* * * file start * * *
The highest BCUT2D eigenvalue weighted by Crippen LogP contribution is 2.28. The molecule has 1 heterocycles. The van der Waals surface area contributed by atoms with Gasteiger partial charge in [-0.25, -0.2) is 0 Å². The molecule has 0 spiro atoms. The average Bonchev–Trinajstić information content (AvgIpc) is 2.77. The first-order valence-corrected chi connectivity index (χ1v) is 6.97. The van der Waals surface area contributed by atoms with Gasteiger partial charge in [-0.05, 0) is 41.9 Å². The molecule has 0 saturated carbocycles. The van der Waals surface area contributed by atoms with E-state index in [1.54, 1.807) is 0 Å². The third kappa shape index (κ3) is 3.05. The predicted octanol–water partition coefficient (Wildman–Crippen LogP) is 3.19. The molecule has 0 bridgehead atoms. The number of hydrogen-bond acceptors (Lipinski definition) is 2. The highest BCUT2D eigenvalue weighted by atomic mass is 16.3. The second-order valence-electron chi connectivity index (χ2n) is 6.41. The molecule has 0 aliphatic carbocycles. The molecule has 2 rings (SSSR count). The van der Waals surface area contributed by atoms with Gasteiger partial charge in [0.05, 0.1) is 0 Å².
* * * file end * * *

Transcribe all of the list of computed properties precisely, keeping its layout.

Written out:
The highest BCUT2D eigenvalue weighted by Crippen LogP contribution is 2.28. The molecule has 1 heterocycles. The van der Waals surface area contributed by atoms with Gasteiger partial charge in [-0.25, -0.2) is 0 Å². The molecule has 0 spiro atoms. The average Bonchev–Trinajstić information content (AvgIpc) is 2.77. The first-order valence-corrected chi connectivity index (χ1v) is 6.97. The van der Waals surface area contributed by atoms with Gasteiger partial charge in [-0.05, 0) is 41.9 Å². The molecule has 0 saturated carbocycles. The van der Waals surface area contributed by atoms with E-state index in [1.54, 1.807) is 0 Å². The third kappa shape index (κ3) is 3.05. The predicted octanol–water partition coefficient (Wildman–Crippen LogP) is 3.19. The molecule has 0 bridgehead atoms. The number of hydrogen-bond acceptors (Lipinski definition) is 2. The highest BCUT2D eigenvalue weighted by atomic mass is 16.3. The second-order valence-electron chi connectivity index (χ2n) is 6.41. The molecule has 0 aliphatic carbocycles. The molecule has 2 rings (SSSR count). The van der Waals surface area contributed by atoms with Gasteiger partial charge in [0.05, 0.1) is 0 Å².